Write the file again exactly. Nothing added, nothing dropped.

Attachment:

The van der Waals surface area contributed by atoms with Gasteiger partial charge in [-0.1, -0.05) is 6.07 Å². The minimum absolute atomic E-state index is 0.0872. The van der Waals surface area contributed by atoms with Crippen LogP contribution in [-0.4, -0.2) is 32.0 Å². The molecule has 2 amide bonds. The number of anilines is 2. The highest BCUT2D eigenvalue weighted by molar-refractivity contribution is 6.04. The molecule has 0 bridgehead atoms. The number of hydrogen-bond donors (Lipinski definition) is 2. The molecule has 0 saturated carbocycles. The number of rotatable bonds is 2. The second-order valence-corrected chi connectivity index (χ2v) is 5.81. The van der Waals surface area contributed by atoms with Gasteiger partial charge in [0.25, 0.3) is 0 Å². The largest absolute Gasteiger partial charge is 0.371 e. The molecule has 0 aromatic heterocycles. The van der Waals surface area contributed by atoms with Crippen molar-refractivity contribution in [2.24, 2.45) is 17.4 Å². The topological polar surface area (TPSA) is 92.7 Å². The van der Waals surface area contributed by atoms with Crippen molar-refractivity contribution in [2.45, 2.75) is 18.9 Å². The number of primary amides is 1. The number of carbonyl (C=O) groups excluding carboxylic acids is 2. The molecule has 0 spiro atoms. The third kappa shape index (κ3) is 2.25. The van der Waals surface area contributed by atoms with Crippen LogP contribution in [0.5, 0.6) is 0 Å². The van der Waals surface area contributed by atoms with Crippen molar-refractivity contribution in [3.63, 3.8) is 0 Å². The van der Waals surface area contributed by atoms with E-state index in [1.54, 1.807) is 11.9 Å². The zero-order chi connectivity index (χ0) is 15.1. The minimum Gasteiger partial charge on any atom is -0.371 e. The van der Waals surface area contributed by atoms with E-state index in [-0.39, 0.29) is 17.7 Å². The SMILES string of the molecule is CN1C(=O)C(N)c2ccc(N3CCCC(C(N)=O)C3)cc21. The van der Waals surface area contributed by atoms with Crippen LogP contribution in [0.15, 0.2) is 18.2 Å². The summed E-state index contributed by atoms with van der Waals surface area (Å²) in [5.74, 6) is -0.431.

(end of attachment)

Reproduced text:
The van der Waals surface area contributed by atoms with Gasteiger partial charge in [-0.1, -0.05) is 6.07 Å². The minimum absolute atomic E-state index is 0.0872. The van der Waals surface area contributed by atoms with Crippen LogP contribution in [-0.4, -0.2) is 32.0 Å². The molecule has 2 amide bonds. The number of anilines is 2. The highest BCUT2D eigenvalue weighted by molar-refractivity contribution is 6.04. The molecule has 0 bridgehead atoms. The number of hydrogen-bond donors (Lipinski definition) is 2. The molecule has 0 saturated carbocycles. The number of rotatable bonds is 2. The second-order valence-corrected chi connectivity index (χ2v) is 5.81. The van der Waals surface area contributed by atoms with Gasteiger partial charge in [0.25, 0.3) is 0 Å². The largest absolute Gasteiger partial charge is 0.371 e. The molecule has 0 aromatic heterocycles. The van der Waals surface area contributed by atoms with Crippen molar-refractivity contribution in [2.24, 2.45) is 17.4 Å². The topological polar surface area (TPSA) is 92.7 Å². The van der Waals surface area contributed by atoms with Crippen molar-refractivity contribution in [2.45, 2.75) is 18.9 Å². The number of primary amides is 1. The number of carbonyl (C=O) groups excluding carboxylic acids is 2. The molecule has 0 spiro atoms. The third kappa shape index (κ3) is 2.25. The van der Waals surface area contributed by atoms with Crippen LogP contribution in [0.5, 0.6) is 0 Å². The van der Waals surface area contributed by atoms with Crippen molar-refractivity contribution in [3.63, 3.8) is 0 Å². The van der Waals surface area contributed by atoms with E-state index in [1.54, 1.807) is 11.9 Å². The zero-order chi connectivity index (χ0) is 15.1. The minimum Gasteiger partial charge on any atom is -0.371 e. The van der Waals surface area contributed by atoms with E-state index in [-0.39, 0.29) is 17.7 Å². The SMILES string of the molecule is CN1C(=O)C(N)c2ccc(N3CCCC(C(N)=O)C3)cc21. The van der Waals surface area contributed by atoms with Crippen LogP contribution in [0.15, 0.2) is 18.2 Å². The summed E-state index contributed by atoms with van der Waals surface area (Å²) in [5.74, 6) is -0.431.